Getting off the hook: self-cleaning

As a result of the very harsh rules on disqualification, companies making large part of their business through tender procedures will need to refocus their compliance strategy and make competition compliance – as a preventive measure – an absolute top priority. In some cases this may require uncovering internally any potential past infringements in order to make an informed choice on the best options to manage risk: if leniency is available for any anti-competitive conduct that occurred in the past, blowing the whistle and cooperating with the competition authorities may be the only secure option to avoid fines, and thereby automatic disqualification.

Notwithstanding the above, should a company face disbarment due to a competition violation that has been discovered and sanctioned, the new rules still allow some leeway to cure past misconduct and save the company from going out of business. The price to pay may, however, be expensive.

In order to escape disbarment, the new rules introduce the possibility to request “self-cleaning”. This allows companies to recover eligibility for participating in public procurement procedures despite the existence of grounds for disbarment (self-cleaning is not only available to heal competition infringements, but also certain other disqualification grounds, such as bribery).

Self-cleaning requires the company to submit a formal request to the Public Procurement Authority with sufficient evidence to demonstrate that the company is reliable and can be allowed to participate in public procurement procedures despite the existence of grounds for exclusion. In order to obtain a positive decision, the company must provide evidence of the following:

  • payment of compensation for the damage caused by the violation in an amount acceptable to the victim(s) or an undertaking to pay such compensation within a specific deadline;
  • active cooperation with the authorities to clarify the facts and circumstances of the offence in a comprehensive manner (e.g. by filing a leniency application);
  • the introduction of concrete technical, organizational, and personnel measures which are appropriate to prevent further violations.

When assessing the compliance measures, the Public Procurement Authority will take into account the gravity and particular circumstances of the violation. Accordingly, the more serious the violation, the more comprehensive the compliance measures must be in order to achieve self-cleaning.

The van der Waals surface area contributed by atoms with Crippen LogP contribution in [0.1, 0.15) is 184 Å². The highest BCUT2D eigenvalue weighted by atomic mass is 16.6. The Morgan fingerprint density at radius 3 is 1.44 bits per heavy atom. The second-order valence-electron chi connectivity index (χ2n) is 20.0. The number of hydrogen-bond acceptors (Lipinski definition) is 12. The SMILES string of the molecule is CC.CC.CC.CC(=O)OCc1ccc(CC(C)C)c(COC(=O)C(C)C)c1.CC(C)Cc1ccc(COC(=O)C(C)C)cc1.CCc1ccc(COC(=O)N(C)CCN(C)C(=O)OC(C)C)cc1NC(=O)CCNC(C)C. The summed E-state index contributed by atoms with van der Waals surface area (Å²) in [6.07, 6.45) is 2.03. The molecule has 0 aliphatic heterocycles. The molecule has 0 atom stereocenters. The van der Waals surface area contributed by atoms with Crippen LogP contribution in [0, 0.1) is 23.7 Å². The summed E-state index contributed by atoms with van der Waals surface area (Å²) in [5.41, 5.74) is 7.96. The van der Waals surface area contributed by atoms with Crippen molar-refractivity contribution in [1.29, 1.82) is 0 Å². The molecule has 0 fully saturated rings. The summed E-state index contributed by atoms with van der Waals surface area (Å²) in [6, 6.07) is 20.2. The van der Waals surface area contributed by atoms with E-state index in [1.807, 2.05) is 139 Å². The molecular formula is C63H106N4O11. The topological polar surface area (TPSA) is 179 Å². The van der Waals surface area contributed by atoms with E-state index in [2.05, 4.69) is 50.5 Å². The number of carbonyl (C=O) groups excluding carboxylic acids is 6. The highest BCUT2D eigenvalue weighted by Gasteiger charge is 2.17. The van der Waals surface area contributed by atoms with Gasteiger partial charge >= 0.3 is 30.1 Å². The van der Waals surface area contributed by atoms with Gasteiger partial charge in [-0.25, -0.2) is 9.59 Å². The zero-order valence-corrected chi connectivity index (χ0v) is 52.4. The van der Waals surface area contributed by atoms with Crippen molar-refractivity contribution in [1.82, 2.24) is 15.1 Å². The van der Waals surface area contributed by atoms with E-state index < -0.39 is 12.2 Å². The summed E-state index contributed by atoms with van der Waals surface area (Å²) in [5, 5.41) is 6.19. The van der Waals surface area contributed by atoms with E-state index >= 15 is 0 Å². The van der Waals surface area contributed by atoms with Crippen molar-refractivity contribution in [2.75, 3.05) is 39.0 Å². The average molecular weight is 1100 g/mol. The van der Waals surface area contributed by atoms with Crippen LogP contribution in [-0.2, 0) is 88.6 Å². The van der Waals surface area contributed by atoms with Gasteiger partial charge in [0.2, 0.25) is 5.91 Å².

The Authority decides swiftly, within 15 days on the self-cleaning request (although with possible extensions), and adopts a formal decision which is appealable before the courts. The decision can only be either positive or negative, it is not possible for the Authority to adopt clearing decisions that contain conditions or make binding commitments. However, in case of a rejection, the company can resubmit a self-cleaning request after having introduced additional compliance measures.

Concluding remarks

The new rules of the Public Procurement Act introduce very strict rules on automatic disqualification for competition infringements. The new regime on disqualification clearly requires any company doing a significant part of its business through tenders to revisit its compliance strategy, making competition compliance – also for the field of non-hardcore infringements – a top priority. In this regard, avoiding infringements for the future by introducing effective compliance measures will be just as important as assessing and actively managing risks relating to potential past infringements. This is particularly so, because even though disbarment can be healed by the new self-cleaning procedure, in case of serious competition infringements such as hard-core cartels, the cost of self-healing may be overwhelming, especially in light of the 10% damages presumption existing in Hungary for hard-core infringements.